Needs Congressional Correction (NCC)

Introductory entries were made July 12-14. Here are the official map and the segment index map, which better shows the boundary sharers.

A Start and The Colorado River Navajo, Hualapai   Jul 16
  Congress placed the entire water surface from the Paria to the Grand Wash Cliffs in the Park; some bureaucrats, lawyers, and others want to ignore the law.
  Also, the point is introduced here, in connection with the Paria junction, that placing boundaries on natural features, whether in words or on maps, inevitably leads to varying ambiguity on the ground. This is countered by the sharers being friendly  and cooperative; thus obviating the need for fencing, should that even be possible. This is the doctrine of natural-line ambiguity ameliorated by friendly sharers(NLAABFS), which applies with greater or less force on almost every segment.

B Marble Canyon east         Navajo                     Jul 18-23
  My definite view is that the Park boundary comes to the left bank, that the Navajo boundary comes down to the water's edge, and the wet-foot/dry-foot doctrine applies. The U. S. gov't (NPS) never demonstrated the amount of national interest necessary to justify use of the qualifying clause in the 1934 Navajo boundary Act.

C Ancient relic Navajo       Jul 24
  A matter of historically based amusement, that shifting from latitude/longitude to legal section lines (from unsurveyed to surveyed) may have scraped some Park into Navajo land. No matter, the boundary is now well defined.

D NPS Village and rim Kaibab NF         Sep 1, 10
  Is it acceptable that a 320-acre error by map drafters becomes the law? Apparently.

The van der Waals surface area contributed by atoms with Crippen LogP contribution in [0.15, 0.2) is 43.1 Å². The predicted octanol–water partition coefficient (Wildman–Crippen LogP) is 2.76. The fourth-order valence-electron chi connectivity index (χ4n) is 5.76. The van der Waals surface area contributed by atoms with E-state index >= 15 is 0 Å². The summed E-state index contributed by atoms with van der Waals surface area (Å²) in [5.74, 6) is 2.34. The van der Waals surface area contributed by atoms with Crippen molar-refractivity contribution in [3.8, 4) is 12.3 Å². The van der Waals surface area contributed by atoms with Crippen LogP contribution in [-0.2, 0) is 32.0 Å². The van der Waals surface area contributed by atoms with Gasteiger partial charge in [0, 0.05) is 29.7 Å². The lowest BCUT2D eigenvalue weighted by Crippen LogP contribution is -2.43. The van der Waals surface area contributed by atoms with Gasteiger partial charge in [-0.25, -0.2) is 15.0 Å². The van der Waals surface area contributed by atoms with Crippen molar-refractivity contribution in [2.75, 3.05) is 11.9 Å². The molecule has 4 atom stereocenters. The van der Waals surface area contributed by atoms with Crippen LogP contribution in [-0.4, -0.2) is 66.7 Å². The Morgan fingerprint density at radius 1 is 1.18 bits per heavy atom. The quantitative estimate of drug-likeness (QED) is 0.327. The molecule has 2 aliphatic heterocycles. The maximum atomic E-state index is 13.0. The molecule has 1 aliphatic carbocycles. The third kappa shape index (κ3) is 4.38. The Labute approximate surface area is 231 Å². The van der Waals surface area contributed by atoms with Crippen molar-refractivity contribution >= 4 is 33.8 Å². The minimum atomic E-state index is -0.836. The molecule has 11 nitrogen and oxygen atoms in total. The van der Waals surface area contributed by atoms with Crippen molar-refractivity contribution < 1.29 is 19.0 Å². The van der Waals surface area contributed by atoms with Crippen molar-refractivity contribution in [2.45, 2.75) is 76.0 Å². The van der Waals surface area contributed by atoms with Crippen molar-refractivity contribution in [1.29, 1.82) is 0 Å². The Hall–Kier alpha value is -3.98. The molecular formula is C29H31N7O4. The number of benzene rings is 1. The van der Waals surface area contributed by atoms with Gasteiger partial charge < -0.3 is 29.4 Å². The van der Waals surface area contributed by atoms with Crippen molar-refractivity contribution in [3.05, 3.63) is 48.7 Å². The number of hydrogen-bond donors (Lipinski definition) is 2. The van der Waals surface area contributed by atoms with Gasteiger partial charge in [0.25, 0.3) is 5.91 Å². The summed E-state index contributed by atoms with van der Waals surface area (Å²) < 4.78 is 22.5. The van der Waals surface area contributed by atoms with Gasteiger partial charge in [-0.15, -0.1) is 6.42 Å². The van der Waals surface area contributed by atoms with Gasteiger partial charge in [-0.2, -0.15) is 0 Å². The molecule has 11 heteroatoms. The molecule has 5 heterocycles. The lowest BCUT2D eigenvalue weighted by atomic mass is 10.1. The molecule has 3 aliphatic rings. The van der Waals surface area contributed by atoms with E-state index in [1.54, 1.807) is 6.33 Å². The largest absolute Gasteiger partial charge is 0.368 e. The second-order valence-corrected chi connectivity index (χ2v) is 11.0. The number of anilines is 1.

One assumes that the NPS and FS were partners in setting the line that was only defined with reference to a road survey, and that there is no disagreement. 

E Havasupai Havasupai         Sep 5
 All quiet on this front, in spite of NLAABFS, and oddities in some of the line descriptions.

F Hualapai Hualapai         Sep 6
 Congress put the river surface, to the south bank, in the Park. The Hualapai have claimed to the river centerline; NPS to a highwater line. Both are wrong, as I will argue fully in a later entry.

G West end, the wattle Hual,BLM,LMNRA       Sep 9
 An unthought-through addition, I blush to say, that needs congressional correction (NCC). There is NLAABFS along the fluctuating shoreline of Lake Mead, where the wet-foot/dry-foot doctrine rules. For the time being, G is being correctly defined on maps.

H,I West end & Shivwits LMNRA, BLM         Sep 9
 As with G, H was carelessly defined, NCC, has NLAABFS, and is as correctly drawn as matters.

I Shivwits LMNRA, BLM         Sep 12
 Clear enough in principle, but resulting in mapping differences over odd details, though probably made irrelevant by NLAABFS. 
NCC to include plateau top.

J Andrus-Parashant, Whitmore LMNRA         Sep 13
 In spite of its weird history, the line is well-defined by the "Boundary on Canyon Rim" notation on the Act map after dropping from the Shivwits rim. The canyon rims are fairly obvious, and NLAABFS. Incorrect maps do exist, however, as traps for the unwary.  
NCC to fill out Esplanade and incised canyons.

K GCNMonument #2 LMNRA, BLM, KNF      Sep 16
 The boundary has been contested but stable for 70 years, except for the Coconino Plateau going to the Havasupai. It is now a combination of section lines and NLAABFS. Does upper Toroweap Valley NCC?